-gp

Quoting Jeff Williams [EMAIL PROTECTED]:

 We certainly have a lot to learn from the other communities, but security is
 worse than the other *-ilities, because it is more difficult to see.
 Consumers can tell which operating system is easier to use, and which one is
 faster, but there is no way to know which is more secure today.

 Until consumers can tell the difference between a security program and one
 that is not, they will not pay more for the secure one.  Which means that it
 is not going to make many managers' radar screen, and therefore developer
 awareness will never happen on a broad scale.

 In my opinion, the way out of this trap is to get more information to
 consumers about the security in software.  Information like how many lines
 of code, what languages, what libraries, process used, security testing
 done, mechanisms included, and other information can and should be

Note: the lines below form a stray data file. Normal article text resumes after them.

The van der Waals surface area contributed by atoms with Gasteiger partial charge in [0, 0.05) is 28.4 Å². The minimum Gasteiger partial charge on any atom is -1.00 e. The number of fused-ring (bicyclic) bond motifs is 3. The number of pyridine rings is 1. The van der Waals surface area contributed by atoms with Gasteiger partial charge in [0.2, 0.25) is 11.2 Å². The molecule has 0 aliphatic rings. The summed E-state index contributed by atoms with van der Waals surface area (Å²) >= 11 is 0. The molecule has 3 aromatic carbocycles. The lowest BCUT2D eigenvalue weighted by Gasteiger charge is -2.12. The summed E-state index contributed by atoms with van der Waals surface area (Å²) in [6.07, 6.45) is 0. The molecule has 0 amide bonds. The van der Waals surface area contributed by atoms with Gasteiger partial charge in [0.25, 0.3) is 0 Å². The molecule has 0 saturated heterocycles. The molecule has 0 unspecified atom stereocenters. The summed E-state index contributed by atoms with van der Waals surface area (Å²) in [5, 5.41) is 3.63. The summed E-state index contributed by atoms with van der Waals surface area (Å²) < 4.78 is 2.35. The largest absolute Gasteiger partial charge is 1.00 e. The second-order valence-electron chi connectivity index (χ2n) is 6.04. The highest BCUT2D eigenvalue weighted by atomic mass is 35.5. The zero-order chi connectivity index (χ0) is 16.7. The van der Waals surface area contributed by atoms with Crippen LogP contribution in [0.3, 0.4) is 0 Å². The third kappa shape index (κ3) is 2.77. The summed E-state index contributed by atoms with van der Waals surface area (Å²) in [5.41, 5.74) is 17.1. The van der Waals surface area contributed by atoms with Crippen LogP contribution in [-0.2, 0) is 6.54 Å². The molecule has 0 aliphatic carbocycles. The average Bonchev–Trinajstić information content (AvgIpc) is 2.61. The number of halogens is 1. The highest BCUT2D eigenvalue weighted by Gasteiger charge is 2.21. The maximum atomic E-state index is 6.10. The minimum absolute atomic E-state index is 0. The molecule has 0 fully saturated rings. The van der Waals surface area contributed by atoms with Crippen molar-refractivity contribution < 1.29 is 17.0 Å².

disclosed.

 --Jeff

 - Original Message -
 From: Gunnar Peterson [EMAIL PROTECTED]
 To: Yousef Syed [EMAIL PROTECTED]
 Cc: Secure Coding Mailing List [EMAIL PROTECTED]
 Sent: Friday, November 12, 2004 6:58 AM
 Subject: Re: [SC-L] How do we improve s/w developer awareness?


   Making software secure should be a requirement of the development
   process. I've had the priviledge to have worked on some very good
   projects where the managers emphasised security in the beginning of
   the projects life cycle since it was a requirement of the client.
 
  Making software secure absolutely should be part of the development
  lifecycle, and as early as possible, too. My overall point was that if
  you talk to the people who really care about usability (as
  distinguished from just features) you will hear very similar
  frustrations about their ability to get what they consider true
  usability requirements into the end product. So in terms of learning
  from other communities I think as opposed to beating our heads against